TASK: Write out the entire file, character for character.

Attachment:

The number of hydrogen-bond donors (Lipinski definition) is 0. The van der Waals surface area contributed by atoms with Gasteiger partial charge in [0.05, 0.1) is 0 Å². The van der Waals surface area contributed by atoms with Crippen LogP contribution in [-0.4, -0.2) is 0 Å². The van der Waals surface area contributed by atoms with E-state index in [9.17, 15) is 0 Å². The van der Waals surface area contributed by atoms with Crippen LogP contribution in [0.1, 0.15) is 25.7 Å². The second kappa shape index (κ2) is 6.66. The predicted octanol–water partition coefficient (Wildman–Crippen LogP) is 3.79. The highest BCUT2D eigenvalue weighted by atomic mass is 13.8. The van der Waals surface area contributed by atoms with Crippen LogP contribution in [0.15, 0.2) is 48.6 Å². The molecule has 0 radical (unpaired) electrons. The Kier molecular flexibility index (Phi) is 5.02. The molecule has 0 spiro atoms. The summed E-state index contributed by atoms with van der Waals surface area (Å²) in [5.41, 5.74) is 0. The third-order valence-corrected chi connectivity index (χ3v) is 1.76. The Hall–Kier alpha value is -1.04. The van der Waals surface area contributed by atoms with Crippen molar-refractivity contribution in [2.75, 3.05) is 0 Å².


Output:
The number of hydrogen-bond donors (Lipinski definition) is 0. The van der Waals surface area contributed by atoms with Gasteiger partial charge in [0.05, 0.1) is 0 Å². The van der Waals surface area contributed by atoms with Crippen LogP contribution in [-0.4, -0.2) is 0 Å². The van der Waals surface area contributed by atoms with E-state index in [9.17, 15) is 0 Å². The van der Waals surface area contributed by atoms with Crippen LogP contribution in [0.1, 0.15) is 25.7 Å². The second kappa shape index (κ2) is 6.66. The predicted octanol–water partition coefficient (Wildman–Crippen LogP) is 3.79. The highest BCUT2D eigenvalue weighted by atomic mass is 13.8. The van der Waals surface area contributed by atoms with Crippen LogP contribution in [0.15, 0.2) is 48.6 Å². The molecule has 0 radical (unpaired) electrons. The Kier molecular flexibility index (Phi) is 5.02. The molecule has 0 spiro atoms. The summed E-state index contributed by atoms with van der Waals surface area (Å²) in [5.41, 5.74) is 0. The third-order valence-corrected chi connectivity index (χ3v) is 1.76. The Hall–Kier alpha value is -1.04. The van der Waals surface area contributed by atoms with Crippen molar-refractivity contribution in [2.75, 3.05) is 0 Å².